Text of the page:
Fender’s is closer to the counterculture-defined political rock epitomised by songs such as John Lennon’s Imagine or records in the same vein as Bob Dylan’s The Times They Are A-Changin’. It would be truer to say that Fender is closer to the anti-establishment punk championed by the Sex Pistols, or that he comes close to emulating his idol Bruce Springsteen. But still, none of these feel right.
Moments of technical brilliance stand out on Seventeen Going Under, but it is clear that Fender’s prize is not experimental variety. That many of his songs mirror each other feels intentional. Fender identifies his style of fast-paced electric guitar and snare-paired rhythm. He strips down his sound to make way for the album’s true focus, its lyrics. Is it for better or for worse that he veers away from the insistence on balance shown by his forerunners and uses instrumentation almost exclusively as an accessory? Is it to his credit or his detriment that Seventeen Going Under, at its most expressly political, privileges message over music, embraces explicitness over artistry?
It has been said about both of Fender’s albums that he is successful when he lets personal experience guide narrowed introspection, and falls short when he branches outward. Yet to create such a dichotomy is misguided. For Fender, the slogan championed by that now famous generation of feminists is true: the personal is political. In his case, the converse is more accurate: the political is personal.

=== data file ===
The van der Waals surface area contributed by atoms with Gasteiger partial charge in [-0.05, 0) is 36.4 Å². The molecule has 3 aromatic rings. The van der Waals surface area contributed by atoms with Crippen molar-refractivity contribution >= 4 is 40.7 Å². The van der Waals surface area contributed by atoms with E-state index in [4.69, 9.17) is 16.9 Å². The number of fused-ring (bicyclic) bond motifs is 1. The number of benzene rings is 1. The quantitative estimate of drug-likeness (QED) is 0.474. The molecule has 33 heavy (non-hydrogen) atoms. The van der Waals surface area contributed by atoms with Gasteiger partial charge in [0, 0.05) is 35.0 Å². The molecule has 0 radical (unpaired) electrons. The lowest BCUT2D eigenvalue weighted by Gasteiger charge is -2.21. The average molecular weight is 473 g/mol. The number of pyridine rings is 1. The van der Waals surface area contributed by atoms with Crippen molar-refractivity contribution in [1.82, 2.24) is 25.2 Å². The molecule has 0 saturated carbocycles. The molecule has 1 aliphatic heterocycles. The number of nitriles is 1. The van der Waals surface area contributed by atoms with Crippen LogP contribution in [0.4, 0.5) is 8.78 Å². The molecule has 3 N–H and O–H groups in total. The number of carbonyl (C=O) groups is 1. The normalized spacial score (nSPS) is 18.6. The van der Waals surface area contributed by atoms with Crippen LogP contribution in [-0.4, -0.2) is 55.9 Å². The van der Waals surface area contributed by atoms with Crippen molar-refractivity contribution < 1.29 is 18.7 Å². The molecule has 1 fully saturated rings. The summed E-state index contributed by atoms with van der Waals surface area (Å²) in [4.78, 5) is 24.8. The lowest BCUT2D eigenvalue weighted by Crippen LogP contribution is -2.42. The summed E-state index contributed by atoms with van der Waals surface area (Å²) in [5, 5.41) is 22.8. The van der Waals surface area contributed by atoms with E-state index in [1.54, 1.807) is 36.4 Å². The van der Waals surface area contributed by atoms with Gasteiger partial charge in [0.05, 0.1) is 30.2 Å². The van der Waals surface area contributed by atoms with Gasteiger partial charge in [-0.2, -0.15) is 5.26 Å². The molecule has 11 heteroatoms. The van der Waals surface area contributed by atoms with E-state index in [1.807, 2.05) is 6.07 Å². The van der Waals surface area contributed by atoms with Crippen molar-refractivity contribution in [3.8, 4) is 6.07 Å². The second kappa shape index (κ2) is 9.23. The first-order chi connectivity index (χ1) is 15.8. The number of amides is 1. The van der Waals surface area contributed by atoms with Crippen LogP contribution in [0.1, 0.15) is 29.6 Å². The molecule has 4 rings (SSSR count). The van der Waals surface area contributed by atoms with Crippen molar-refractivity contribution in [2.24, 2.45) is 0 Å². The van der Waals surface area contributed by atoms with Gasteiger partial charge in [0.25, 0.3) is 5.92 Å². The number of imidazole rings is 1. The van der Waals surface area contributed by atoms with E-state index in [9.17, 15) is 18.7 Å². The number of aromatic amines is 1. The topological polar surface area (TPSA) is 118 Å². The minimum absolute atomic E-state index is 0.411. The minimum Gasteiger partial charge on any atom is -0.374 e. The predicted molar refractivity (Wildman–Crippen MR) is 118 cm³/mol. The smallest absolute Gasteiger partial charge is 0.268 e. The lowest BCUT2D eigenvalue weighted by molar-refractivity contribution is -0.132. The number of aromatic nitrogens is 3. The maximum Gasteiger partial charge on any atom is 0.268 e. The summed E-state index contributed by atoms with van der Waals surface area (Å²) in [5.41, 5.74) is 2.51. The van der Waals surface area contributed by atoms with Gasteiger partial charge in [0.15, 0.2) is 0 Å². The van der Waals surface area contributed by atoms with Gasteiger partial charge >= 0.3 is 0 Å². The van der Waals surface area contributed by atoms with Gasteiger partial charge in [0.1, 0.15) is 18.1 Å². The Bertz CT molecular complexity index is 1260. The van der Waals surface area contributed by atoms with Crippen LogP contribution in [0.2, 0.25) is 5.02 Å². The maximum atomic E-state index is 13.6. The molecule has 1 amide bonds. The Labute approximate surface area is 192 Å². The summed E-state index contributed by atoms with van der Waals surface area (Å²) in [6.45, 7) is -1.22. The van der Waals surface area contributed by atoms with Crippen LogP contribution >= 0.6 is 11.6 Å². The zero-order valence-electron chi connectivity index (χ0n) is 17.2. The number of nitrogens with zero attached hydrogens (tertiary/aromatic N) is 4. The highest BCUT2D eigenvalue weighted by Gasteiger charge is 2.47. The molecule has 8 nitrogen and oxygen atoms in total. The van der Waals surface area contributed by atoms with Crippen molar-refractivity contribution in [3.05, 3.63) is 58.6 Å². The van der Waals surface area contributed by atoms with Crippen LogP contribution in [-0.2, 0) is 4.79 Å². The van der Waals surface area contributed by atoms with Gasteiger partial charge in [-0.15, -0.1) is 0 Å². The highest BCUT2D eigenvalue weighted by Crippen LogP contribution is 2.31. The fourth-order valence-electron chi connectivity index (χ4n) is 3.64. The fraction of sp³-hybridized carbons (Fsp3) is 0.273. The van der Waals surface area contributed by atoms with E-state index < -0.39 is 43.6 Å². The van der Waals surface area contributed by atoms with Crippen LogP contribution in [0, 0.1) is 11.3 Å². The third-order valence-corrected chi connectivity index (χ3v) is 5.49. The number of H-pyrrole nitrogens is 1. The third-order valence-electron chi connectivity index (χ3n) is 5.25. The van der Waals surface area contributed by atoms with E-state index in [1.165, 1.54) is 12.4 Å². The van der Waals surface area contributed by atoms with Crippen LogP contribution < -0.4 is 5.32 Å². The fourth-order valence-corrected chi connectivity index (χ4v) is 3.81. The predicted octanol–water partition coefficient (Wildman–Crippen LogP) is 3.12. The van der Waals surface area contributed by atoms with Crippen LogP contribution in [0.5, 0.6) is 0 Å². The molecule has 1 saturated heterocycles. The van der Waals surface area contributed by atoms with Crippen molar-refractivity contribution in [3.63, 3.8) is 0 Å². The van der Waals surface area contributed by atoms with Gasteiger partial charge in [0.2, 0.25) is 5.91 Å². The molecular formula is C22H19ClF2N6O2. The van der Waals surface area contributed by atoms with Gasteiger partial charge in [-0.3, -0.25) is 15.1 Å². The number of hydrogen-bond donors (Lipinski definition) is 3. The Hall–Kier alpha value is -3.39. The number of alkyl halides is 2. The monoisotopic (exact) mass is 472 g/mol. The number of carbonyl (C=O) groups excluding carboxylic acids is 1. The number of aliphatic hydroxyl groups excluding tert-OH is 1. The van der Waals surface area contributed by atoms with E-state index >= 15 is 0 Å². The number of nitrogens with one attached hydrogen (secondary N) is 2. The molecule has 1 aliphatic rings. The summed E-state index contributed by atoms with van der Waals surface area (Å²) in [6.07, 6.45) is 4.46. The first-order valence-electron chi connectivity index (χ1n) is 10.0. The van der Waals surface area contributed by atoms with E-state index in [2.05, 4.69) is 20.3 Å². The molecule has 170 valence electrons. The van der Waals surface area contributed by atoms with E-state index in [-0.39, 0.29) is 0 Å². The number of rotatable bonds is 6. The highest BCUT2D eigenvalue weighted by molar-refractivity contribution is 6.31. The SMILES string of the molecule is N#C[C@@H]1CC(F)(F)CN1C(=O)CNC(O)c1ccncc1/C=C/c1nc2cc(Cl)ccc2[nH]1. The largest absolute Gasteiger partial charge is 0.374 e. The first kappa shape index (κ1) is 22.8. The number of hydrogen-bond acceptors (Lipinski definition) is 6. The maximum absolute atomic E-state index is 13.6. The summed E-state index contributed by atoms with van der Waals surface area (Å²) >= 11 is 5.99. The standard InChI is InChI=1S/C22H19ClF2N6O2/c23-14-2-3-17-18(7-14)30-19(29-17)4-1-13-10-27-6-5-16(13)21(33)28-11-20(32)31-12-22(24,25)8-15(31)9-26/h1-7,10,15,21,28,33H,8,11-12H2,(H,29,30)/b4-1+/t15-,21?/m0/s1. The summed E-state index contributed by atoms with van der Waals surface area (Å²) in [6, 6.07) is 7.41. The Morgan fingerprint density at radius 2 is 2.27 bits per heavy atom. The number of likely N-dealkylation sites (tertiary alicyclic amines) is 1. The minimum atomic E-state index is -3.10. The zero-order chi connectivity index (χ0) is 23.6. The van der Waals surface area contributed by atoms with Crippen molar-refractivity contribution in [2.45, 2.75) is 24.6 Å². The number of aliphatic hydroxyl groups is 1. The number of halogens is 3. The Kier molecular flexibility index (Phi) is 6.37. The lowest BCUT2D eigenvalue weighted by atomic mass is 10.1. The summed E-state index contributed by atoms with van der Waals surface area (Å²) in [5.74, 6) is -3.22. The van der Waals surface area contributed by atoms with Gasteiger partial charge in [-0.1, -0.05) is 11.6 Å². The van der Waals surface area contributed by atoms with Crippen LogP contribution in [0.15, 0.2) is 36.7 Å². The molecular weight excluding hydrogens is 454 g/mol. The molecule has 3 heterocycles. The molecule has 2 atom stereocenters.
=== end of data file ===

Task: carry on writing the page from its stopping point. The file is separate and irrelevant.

There is no line between the anecdotal and the sociopolitical on Seventeen Going Under. Fender’s feelings of helplessness and despair about his mother’s condition are simultaneously an expression of his disillusionment with the inhumanity that runs through British public bureaucracy. “I see my mother, the DWP see a number,” he sings. The acute abandonment and alienation he conveys – “I’m alone here even though I’m physically not” – are inextricably bound to his proclamation that “the left wing have abandoned the working class”, that the “they” he lambasts on Aye, that infamous 1%, has ostracised him individually as much as they have ostracised the 99% in which he includes himself: “We are the scum who overstayed our welcome.” And finally, that the bullies he has at long last built up the courage to stand up to – “But I would hit him in a heartbeat now” – are an evocation of a failed government made up of bigoted, self-absorbed, ineffectual… well, bullies.
The little guy “betrayed by every headline” on Paradigms is the same little guy “bleeding out for a caricature of a ’50s salesman”. He is as much an individual as he is proud to join hands and declare “we are the 99%”. What’s more, Fender is him too. Perhaps that is his true mission, to humanise. To give a sound and a face to all those “the very few” would prefer to ignore, to make his mother more than a number.